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January 09, 2006

DC Confidential - Christopher Meyer

Posted by Harry Phibbs

DC Confidential
by Christopher Meyer
Pp. 288. London: Weidenfield and Nicholson
Hardback, 20

Sir Christopher Meyer has been an ambassador to Germany and the US, Press Secretary to Sir John Major and is now head of the Press Complaints Commission. I don't understand the row the publication of this book has caused. The Foreign Secretary Jack Straw (who comes out badly from it) has responded by complaining that it is a breach of trust, because private conversations are included. Is Straw promising never to write his own memoirs? Or not to include private conversations? Why should the rules be different for politicians than for officials? I don't see the logic.

Anyway, when did Straw start being so high minded? He used to work as a Special Advisor to Barbara Castle who said she hired him because she admired his "guile and low cunning".

In 1999 as Home Secretary Straw addressed the Freedom of Information annual awards ceremony. He declared:

We have brought forward plans to legislate to implement our long-standing promise for freedom of information legislation. But, second, we are already seeking to change the culture, not just by our words, but by our deeds.

So what of the book itself? Meyer includes a chapter about his time as ambassador to Germany. Astonishingly he admits to not liking Germans very much. It was all due to the failure of his efforts to help his new wife Catherine over a custody battle over her children to her previous husband, a German. It was the delays and contradictions of the German legal process that dismayed the Meyers:

It merited in full the overworked term "kafka-esque". In the process it destroyed most of my feelings of sympathy and friendship for Germany.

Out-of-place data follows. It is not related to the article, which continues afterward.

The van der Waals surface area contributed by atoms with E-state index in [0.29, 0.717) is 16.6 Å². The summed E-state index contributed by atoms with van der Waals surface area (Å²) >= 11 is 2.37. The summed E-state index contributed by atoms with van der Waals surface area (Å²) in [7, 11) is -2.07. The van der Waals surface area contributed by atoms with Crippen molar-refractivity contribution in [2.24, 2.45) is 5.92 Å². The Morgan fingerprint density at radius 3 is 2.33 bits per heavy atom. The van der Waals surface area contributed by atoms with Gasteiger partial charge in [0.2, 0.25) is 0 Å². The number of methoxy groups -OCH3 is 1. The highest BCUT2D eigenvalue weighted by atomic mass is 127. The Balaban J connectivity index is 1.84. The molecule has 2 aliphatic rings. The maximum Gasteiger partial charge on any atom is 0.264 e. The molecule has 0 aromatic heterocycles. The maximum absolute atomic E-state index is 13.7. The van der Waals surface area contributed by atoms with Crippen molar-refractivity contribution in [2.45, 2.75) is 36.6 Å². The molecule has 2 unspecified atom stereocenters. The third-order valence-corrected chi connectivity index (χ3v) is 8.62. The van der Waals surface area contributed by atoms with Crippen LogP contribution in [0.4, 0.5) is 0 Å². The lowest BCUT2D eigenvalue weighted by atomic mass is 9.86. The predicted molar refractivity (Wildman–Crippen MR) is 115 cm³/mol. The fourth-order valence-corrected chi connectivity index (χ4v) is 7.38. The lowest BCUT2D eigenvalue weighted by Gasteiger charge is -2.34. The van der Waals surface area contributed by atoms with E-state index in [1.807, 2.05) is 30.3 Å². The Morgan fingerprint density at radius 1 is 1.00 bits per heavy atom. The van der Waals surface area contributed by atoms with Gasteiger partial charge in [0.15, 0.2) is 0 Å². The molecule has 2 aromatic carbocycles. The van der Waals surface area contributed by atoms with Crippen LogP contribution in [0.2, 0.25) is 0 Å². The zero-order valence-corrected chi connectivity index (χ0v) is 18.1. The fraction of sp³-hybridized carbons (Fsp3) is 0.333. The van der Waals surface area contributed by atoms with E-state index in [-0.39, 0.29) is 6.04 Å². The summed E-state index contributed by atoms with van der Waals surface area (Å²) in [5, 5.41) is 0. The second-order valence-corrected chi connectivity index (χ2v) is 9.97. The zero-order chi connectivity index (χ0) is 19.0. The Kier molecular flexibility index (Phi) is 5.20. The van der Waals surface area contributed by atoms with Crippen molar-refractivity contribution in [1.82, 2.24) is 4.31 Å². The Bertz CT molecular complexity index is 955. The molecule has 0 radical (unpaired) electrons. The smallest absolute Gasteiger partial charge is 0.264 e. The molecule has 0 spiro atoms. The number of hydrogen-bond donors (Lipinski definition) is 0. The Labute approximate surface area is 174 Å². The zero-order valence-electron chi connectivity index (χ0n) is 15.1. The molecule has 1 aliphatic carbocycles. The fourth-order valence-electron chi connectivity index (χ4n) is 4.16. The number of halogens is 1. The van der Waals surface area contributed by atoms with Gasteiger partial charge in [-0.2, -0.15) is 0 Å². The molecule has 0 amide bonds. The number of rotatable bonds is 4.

A large part of the book is a love story. One evening, when he was ambassador to Germany and Catherine was in London, he had promised to phone her from Berlin at 10 pm. It was still at the early stage of their relationship. Meyer writes:
Yehudi Menuhin was staying the night and he and I were to dine alone at my residence. Just as I thought that the dinner was about to end in good time for me to call Catherine, Yehudi drew from an inner pocket a plan for global peace, which he wished to send to the leaders of the world. He insisted on reading it out.

"What do you think?" he asked, as he finished reading it.

"Terrific. Eloquent. Just the ticket," I replied.

"It's not quite right," said Yehudi. "It needs some improvement. If you don't mind, let's go through it together line by line. It will benefit from your experience."

The ingratiating smile on my face hardened into a frozen rictus.

Luckily, she forgave him.

In contrast to the German experience when it comes to his time in Washington a sincere and deep affection for Americans comes out of the pages. Naturally these feelings are given heightened emotion by his period as our Ambassador there including September 11th 2001. He gives a vivid account of the appreciation towards British solidarity at that extraordinary time: